glutens

gluten

[gloot-n]
noun
1.
the tough, viscid, nitrogenous substance remaining when the flour of wheat or other grain is washed to remove the starch.
2.
Archaic. glue or a gluey substance.

Origin:
1590–1600; < Latin glūten glue

gluten, glutton.
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Collins
World English Dictionary
gluten (ˈɡluːtən)
 
n
a protein consisting of a mixture of glutelin and gliadin, present in cereal grains, esp wheat. A gluten-free diet is necessary in cases of coeliac disease
 
[C16: from Latin: glue]
 
'glutenous
 
adj

Collins English Dictionary - Complete & Unabridged 10th Edition
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Etymonline
Word Origin & History

gluten
1639, "any sticky substance," from L. gluten (gen. glutinis) "glue." Used 16c.-19c. for the part of animal tissue now called fibrin; used since 1803 of the nitrogenous part of the flour of wheat or other grain; hence glutamic acid (1871), a common amino acid, and its salt, glutamate (1876). Glutinous
"of the nature of glue" is c.1400 (implied in glutinosity), from L. glutinosus, from gluten.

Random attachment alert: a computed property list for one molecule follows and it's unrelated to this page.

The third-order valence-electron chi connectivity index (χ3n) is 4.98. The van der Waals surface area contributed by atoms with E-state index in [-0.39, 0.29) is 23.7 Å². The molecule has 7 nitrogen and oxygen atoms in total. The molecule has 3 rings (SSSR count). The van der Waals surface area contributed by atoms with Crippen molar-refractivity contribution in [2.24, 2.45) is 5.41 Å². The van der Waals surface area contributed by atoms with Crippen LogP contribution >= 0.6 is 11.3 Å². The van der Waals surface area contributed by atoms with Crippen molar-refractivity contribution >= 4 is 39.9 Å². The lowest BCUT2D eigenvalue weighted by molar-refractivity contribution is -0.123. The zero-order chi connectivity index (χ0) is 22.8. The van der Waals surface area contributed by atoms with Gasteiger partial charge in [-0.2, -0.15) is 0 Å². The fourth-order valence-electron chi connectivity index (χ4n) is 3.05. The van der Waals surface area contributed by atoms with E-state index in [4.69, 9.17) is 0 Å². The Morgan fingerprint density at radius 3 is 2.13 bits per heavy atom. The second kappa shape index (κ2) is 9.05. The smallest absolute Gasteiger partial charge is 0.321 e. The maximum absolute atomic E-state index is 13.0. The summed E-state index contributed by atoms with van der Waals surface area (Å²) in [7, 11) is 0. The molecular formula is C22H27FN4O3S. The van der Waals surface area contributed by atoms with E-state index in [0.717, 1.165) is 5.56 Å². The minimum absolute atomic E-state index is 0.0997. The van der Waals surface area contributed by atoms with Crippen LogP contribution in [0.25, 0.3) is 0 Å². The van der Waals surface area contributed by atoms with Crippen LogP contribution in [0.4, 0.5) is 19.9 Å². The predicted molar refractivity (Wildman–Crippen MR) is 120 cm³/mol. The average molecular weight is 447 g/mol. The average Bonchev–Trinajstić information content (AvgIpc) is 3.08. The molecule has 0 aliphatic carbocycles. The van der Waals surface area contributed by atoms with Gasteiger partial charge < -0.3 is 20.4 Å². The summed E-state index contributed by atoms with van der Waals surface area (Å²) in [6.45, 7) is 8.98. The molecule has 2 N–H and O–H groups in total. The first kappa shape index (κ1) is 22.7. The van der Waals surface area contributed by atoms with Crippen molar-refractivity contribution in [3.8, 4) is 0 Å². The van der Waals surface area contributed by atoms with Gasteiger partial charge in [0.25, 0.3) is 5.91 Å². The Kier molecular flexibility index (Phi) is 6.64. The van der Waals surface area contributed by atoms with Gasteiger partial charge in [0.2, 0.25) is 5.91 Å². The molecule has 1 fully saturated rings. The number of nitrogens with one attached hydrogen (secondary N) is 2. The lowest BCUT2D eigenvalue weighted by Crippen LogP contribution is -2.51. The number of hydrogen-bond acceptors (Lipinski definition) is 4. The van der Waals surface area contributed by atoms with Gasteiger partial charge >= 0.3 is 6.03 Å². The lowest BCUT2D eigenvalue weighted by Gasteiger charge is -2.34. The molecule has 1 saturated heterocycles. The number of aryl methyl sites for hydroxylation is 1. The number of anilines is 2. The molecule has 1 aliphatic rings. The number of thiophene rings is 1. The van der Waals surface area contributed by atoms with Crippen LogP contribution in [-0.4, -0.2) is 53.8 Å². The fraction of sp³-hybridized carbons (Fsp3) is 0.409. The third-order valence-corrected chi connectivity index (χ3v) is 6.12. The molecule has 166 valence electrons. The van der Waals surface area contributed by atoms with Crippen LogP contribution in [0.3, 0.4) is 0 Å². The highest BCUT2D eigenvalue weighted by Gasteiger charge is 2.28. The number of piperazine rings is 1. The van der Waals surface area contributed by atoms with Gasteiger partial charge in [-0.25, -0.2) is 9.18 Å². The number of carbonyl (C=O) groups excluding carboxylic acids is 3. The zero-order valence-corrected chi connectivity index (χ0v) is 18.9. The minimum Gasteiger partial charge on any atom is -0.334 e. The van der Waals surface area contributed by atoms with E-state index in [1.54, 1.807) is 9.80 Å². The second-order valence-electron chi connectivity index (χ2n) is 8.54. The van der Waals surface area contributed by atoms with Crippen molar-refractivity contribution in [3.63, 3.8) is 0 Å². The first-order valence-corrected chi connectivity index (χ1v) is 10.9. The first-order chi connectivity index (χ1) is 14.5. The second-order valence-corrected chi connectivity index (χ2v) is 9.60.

Online Etymology Dictionary, © 2010 Douglas Harper
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American Heritage
Medical Dictionary

gluten glu·ten (glōōt'n)
n.
A mixture of insoluble plant proteins occurring in cereal grains, chiefly corn and wheat, used as an adhesive and as a flour substitute.

The American Heritage® Stedman's Medical Dictionary
Copyright © 2002, 2001, 1995 by Houghton Mifflin Company. Published by Houghton Mifflin Company.
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American Heritage
Science Dictionary
gluten   (glt'n)  Pronunciation Key 
A yellowish-gray, powdery mixture of plant proteins occurring in cereal grains such as wheat, rye, barley, and corn. The gluten in flour makes it ideal for baking, because the chainlike protein molecules of the gluten trap carbon dioxide and expand with it as it is heated. Gluten is also used as an adhesive and in making seasonings, especially monosodium glutamate (MSG).
The American Heritage® Science Dictionary
Copyright © 2002. Published by Houghton Mifflin. All rights reserved.
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